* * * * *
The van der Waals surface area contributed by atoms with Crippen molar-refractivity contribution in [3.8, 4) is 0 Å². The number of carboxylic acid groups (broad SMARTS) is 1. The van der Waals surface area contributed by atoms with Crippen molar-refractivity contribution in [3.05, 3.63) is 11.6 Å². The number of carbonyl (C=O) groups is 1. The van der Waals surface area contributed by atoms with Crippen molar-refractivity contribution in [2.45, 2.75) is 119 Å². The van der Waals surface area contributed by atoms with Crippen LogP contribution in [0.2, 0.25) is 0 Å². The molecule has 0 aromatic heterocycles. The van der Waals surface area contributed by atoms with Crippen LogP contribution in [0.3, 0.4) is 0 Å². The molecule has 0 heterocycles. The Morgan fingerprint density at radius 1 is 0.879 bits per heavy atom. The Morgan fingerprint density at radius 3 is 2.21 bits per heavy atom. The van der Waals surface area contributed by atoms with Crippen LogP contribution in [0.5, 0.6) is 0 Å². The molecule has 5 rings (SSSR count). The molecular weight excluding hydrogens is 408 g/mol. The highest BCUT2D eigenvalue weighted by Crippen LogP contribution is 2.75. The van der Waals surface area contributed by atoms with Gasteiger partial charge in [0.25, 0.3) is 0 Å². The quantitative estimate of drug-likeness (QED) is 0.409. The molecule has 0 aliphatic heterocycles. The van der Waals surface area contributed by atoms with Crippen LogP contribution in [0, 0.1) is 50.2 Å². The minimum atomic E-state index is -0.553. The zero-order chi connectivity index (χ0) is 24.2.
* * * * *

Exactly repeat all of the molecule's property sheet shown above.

The van der Waals surface area contributed by atoms with Crippen molar-refractivity contribution in [3.8, 4) is 0 Å². The number of carboxylic acid groups (broad SMARTS) is 1. The van der Waals surface area contributed by atoms with Crippen molar-refractivity contribution in [3.05, 3.63) is 11.6 Å². The number of carbonyl (C=O) groups is 1. The van der Waals surface area contributed by atoms with Crippen molar-refractivity contribution in [2.45, 2.75) is 119 Å². The van der Waals surface area contributed by atoms with Crippen LogP contribution in [0.2, 0.25) is 0 Å². The molecule has 0 aromatic heterocycles. The van der Waals surface area contributed by atoms with Crippen LogP contribution in [0.3, 0.4) is 0 Å². The molecule has 0 heterocycles. The Morgan fingerprint density at radius 1 is 0.879 bits per heavy atom. The Morgan fingerprint density at radius 3 is 2.21 bits per heavy atom. The van der Waals surface area contributed by atoms with Crippen LogP contribution in [0.5, 0.6) is 0 Å². The molecule has 5 rings (SSSR count). The molecular weight excluding hydrogens is 408 g/mol. The highest BCUT2D eigenvalue weighted by Crippen LogP contribution is 2.75. The van der Waals surface area contributed by atoms with Gasteiger partial charge in [0.25, 0.3) is 0 Å². The quantitative estimate of drug-likeness (QED) is 0.409. The molecule has 0 aliphatic heterocycles. The van der Waals surface area contributed by atoms with Crippen LogP contribution in [0, 0.1) is 50.2 Å². The minimum atomic E-state index is -0.553. The zero-order chi connectivity index (χ0) is 24.2.